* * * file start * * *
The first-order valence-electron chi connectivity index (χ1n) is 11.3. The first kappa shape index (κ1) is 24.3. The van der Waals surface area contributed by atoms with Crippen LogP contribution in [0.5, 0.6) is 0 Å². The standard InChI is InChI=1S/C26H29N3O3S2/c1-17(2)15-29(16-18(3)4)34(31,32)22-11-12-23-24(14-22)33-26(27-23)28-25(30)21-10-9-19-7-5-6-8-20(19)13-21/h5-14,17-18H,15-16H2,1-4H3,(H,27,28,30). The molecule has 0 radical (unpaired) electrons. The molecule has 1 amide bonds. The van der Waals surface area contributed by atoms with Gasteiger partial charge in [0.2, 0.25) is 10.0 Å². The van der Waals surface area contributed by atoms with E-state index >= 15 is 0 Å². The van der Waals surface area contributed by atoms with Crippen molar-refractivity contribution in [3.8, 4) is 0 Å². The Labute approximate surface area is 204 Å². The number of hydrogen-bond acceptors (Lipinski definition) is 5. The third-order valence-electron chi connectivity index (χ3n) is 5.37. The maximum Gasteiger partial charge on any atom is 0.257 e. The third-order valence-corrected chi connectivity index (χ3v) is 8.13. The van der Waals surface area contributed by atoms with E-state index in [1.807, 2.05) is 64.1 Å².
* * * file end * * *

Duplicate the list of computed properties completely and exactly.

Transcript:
The first-order valence-electron chi connectivity index (χ1n) is 11.3. The first kappa shape index (κ1) is 24.3. The van der Waals surface area contributed by atoms with Crippen LogP contribution in [0.5, 0.6) is 0 Å². The standard InChI is InChI=1S/C26H29N3O3S2/c1-17(2)15-29(16-18(3)4)34(31,32)22-11-12-23-24(14-22)33-26(27-23)28-25(30)21-10-9-19-7-5-6-8-20(19)13-21/h5-14,17-18H,15-16H2,1-4H3,(H,27,28,30). The molecule has 0 radical (unpaired) electrons. The molecule has 1 amide bonds. The van der Waals surface area contributed by atoms with Gasteiger partial charge in [0.2, 0.25) is 10.0 Å². The van der Waals surface area contributed by atoms with E-state index >= 15 is 0 Å². The van der Waals surface area contributed by atoms with Crippen molar-refractivity contribution in [3.8, 4) is 0 Å². The Labute approximate surface area is 204 Å². The number of hydrogen-bond acceptors (Lipinski definition) is 5. The third-order valence-electron chi connectivity index (χ3n) is 5.37. The maximum Gasteiger partial charge on any atom is 0.257 e. The third-order valence-corrected chi connectivity index (χ3v) is 8.13. The van der Waals surface area contributed by atoms with E-state index in [1.807, 2.05) is 64.1 Å².